Tuesday, July 19, 2005

Tuesday, Day 21 (minus 16 to PST)


Exactly 3 weeks and 16 hours ago, I was hanging out with my friends Jenn and Greg, the night before I departed to South Korea. I miss them bunches!

Today is a hot day. I took the lloooooooooooong way to work, an extra 20 minutes, just walking around, and seeing what my eyes could see. In fact, I stopped into a little clothing outlet, and before I could say anything to her, she say, "Everything too small!" and gestering her hands to the exaggerated small size. Wow, did that make me feel big or what! And all I wanted was a little vest to cover up my shoulders. Boy..

I can't wait to upload my pictures tonight. I've got plenty, and I'll take more on route to walking home after work. I was worried the cleaning people that come in early to clean the school may think to picking it up--but alas, they're are righteous people here! (Plus, I'm sure they know who the 'foreigner's desk is' and that I would have squacked if anything was missing.)

I've finally catered my website to how I like it. I like learning html, but it's a bit of a pain, and very time-consuming to tweek the little things without formal education on writing the darn computer language.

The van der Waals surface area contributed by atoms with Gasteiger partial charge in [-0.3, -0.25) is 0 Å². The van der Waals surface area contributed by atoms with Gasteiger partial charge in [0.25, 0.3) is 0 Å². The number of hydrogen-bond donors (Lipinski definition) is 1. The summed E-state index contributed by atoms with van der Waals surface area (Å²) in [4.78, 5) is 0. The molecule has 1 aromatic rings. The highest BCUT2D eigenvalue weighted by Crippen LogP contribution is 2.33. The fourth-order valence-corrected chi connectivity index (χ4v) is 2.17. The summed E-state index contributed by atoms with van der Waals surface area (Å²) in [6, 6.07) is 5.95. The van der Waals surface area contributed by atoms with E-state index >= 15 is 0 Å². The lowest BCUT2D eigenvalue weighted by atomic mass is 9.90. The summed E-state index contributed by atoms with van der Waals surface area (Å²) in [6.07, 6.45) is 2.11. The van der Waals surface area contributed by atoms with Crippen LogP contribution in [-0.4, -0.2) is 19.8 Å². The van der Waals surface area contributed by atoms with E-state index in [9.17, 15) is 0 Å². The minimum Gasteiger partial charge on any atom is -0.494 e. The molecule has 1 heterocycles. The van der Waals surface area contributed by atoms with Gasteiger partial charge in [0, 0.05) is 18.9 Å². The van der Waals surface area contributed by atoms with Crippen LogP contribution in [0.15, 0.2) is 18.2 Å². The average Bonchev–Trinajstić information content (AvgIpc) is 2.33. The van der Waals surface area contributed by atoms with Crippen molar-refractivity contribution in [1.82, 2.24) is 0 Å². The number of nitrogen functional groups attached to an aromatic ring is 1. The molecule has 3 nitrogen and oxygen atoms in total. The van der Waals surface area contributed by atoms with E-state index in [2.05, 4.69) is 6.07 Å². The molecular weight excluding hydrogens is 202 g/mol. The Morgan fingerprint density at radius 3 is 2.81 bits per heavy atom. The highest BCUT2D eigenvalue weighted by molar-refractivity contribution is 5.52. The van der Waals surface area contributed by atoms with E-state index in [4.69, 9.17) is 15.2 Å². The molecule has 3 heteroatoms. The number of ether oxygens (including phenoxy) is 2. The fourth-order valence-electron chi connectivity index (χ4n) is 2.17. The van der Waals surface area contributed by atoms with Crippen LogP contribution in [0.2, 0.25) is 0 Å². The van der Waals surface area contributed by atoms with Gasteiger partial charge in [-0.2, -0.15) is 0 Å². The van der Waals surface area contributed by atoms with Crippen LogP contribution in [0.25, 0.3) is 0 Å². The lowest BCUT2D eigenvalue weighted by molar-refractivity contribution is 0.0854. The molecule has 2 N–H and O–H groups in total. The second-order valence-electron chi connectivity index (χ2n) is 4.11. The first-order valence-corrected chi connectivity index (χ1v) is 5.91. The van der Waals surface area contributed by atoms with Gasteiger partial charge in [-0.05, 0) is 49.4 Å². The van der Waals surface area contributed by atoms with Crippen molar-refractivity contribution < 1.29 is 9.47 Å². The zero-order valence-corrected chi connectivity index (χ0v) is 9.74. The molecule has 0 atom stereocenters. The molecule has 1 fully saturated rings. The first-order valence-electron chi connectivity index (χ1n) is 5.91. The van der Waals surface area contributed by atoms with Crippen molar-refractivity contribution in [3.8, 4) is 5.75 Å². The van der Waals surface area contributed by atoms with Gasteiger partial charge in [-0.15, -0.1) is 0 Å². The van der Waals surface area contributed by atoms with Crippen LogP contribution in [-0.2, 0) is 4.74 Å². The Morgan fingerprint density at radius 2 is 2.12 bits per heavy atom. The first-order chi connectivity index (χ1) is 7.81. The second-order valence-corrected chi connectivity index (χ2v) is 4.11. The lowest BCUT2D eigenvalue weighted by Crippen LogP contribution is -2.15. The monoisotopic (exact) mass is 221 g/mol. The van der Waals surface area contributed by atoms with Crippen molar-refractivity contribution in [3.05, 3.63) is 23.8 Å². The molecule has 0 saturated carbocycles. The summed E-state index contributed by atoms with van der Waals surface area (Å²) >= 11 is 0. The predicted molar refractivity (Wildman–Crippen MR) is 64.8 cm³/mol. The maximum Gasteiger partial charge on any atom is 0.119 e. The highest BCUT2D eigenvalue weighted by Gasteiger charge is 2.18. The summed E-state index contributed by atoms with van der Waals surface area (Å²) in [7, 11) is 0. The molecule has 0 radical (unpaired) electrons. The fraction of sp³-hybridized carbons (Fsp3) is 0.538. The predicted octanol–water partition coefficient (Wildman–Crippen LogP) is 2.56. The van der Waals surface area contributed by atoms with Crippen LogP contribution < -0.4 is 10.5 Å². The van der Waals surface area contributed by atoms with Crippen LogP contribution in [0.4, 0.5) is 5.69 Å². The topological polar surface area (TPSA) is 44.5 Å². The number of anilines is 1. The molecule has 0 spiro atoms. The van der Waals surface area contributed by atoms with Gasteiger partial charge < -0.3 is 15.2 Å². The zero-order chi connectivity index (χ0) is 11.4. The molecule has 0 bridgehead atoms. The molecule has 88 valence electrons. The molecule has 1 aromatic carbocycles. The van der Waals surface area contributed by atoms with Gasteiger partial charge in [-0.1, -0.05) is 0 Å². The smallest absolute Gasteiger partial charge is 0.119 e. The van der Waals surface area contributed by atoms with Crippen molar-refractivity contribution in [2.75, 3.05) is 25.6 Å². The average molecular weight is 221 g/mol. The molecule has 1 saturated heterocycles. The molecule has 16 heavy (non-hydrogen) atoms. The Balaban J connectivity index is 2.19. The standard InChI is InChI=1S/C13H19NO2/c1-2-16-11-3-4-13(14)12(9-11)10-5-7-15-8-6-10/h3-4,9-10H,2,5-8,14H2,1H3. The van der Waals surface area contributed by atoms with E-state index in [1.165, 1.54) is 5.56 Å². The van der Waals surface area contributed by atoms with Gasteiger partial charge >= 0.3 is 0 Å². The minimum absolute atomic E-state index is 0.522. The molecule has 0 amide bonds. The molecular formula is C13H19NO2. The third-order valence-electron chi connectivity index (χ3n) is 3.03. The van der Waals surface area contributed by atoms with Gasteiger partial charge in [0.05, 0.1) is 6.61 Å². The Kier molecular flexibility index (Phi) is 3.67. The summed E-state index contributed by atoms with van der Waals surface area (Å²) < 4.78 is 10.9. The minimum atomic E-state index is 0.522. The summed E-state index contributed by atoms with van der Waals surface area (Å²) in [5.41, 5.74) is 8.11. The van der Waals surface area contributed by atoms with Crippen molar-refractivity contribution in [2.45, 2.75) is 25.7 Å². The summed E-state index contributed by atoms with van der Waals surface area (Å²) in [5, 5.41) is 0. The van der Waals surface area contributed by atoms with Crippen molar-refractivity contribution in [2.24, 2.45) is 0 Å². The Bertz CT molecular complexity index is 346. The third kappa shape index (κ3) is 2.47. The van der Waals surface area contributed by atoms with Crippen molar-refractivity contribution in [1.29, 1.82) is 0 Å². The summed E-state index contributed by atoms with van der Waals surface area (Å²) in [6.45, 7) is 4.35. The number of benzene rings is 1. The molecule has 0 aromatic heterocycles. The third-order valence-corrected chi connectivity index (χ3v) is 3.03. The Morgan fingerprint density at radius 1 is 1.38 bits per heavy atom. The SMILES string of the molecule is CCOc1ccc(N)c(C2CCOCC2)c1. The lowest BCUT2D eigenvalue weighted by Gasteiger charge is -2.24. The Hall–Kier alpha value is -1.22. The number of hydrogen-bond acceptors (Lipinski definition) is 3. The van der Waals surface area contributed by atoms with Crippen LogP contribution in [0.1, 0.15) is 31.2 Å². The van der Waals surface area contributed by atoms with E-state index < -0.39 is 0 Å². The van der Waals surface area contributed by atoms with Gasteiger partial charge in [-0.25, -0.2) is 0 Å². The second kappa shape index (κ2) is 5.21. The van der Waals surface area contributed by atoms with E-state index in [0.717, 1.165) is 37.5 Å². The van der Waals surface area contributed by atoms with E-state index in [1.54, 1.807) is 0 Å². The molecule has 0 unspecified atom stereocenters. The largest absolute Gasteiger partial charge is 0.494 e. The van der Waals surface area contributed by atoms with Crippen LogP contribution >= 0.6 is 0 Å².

I think I'll end today's entry with a little notable:
I remember how groggy I felt when I got off that airplane and onto collecting my baggage at the Incheon airport. I couldn't believe I was near Seoul. I could believe I was in South Korea! I weather was muggy, and I bet I wasn't the only foreigner lost and sleepy after such a long flight, and only 3 or 4 hours of shut-eye.

I met a Korean expat that kept me company while we waited for our baggage, and checked into immigration with our passports. I felt reassurance knowing that I wouldn't quite be shocked by the language barrier, the foreign faces, and my first encounter with the strange writing that I would finally see in the flesh, called Hangul. I had studied at least a handful of hours on Hangul, but that didn't prepare me for being overwhelmed by understanding NOTHING!

Then came meeting Kal, my director's brother and the Vice-President of the school. He took me to eat my first bowl of seaweek--which I choked down! 5 hours of driving later, when I was told about an hour and a half; nearly 85% of that driving I was asleep...we finally arrived in Daegu.

The ladies greeted me, and I met Ellen, Angelina, Kelly and Susan for the first time, along with the school, and the very location that I would eventually call home. What an experience.

Now, today, three weeks later, I am feeling more comfortable in my skin, and these foreign surroundings are becoming less foreign by the day. I greet my school and the ladies with a smile, and I reward myself when I remember a Korean word, and it's meaning--and somehow get the pronounciation right.

Such is the nastalgia of my first days here in South Korea, and it will always remain bittersweet in my mind.
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